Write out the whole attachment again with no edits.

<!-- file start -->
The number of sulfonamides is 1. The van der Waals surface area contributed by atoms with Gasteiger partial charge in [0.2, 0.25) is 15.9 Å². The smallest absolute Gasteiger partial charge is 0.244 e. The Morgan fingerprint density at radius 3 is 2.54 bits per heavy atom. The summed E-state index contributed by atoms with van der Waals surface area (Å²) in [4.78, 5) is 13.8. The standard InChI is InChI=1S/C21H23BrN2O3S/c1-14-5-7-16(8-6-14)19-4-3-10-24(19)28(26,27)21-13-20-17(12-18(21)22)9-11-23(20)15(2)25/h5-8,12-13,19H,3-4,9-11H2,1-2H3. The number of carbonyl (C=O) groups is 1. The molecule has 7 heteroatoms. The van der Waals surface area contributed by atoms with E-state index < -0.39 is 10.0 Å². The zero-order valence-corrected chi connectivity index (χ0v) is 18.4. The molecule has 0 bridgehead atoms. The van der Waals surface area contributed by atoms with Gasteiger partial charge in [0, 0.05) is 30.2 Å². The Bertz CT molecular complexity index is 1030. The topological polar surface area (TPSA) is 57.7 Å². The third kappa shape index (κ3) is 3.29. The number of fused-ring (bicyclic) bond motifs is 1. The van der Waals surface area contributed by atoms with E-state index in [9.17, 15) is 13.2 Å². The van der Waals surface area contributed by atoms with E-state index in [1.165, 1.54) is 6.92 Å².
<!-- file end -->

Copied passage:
The number of sulfonamides is 1. The van der Waals surface area contributed by atoms with Gasteiger partial charge in [0.2, 0.25) is 15.9 Å². The smallest absolute Gasteiger partial charge is 0.244 e. The Morgan fingerprint density at radius 3 is 2.54 bits per heavy atom. The summed E-state index contributed by atoms with van der Waals surface area (Å²) in [4.78, 5) is 13.8. The standard InChI is InChI=1S/C21H23BrN2O3S/c1-14-5-7-16(8-6-14)19-4-3-10-24(19)28(26,27)21-13-20-17(12-18(21)22)9-11-23(20)15(2)25/h5-8,12-13,19H,3-4,9-11H2,1-2H3. The number of carbonyl (C=O) groups is 1. The molecule has 7 heteroatoms. The van der Waals surface area contributed by atoms with E-state index < -0.39 is 10.0 Å². The zero-order valence-corrected chi connectivity index (χ0v) is 18.4. The molecule has 0 bridgehead atoms. The van der Waals surface area contributed by atoms with Gasteiger partial charge in [0, 0.05) is 30.2 Å². The Bertz CT molecular complexity index is 1030. The topological polar surface area (TPSA) is 57.7 Å². The third kappa shape index (κ3) is 3.29. The number of fused-ring (bicyclic) bond motifs is 1. The van der Waals surface area contributed by atoms with E-state index in [9.17, 15) is 13.2 Å². The van der Waals surface area contributed by atoms with E-state index in [1.165, 1.54) is 6.92 Å².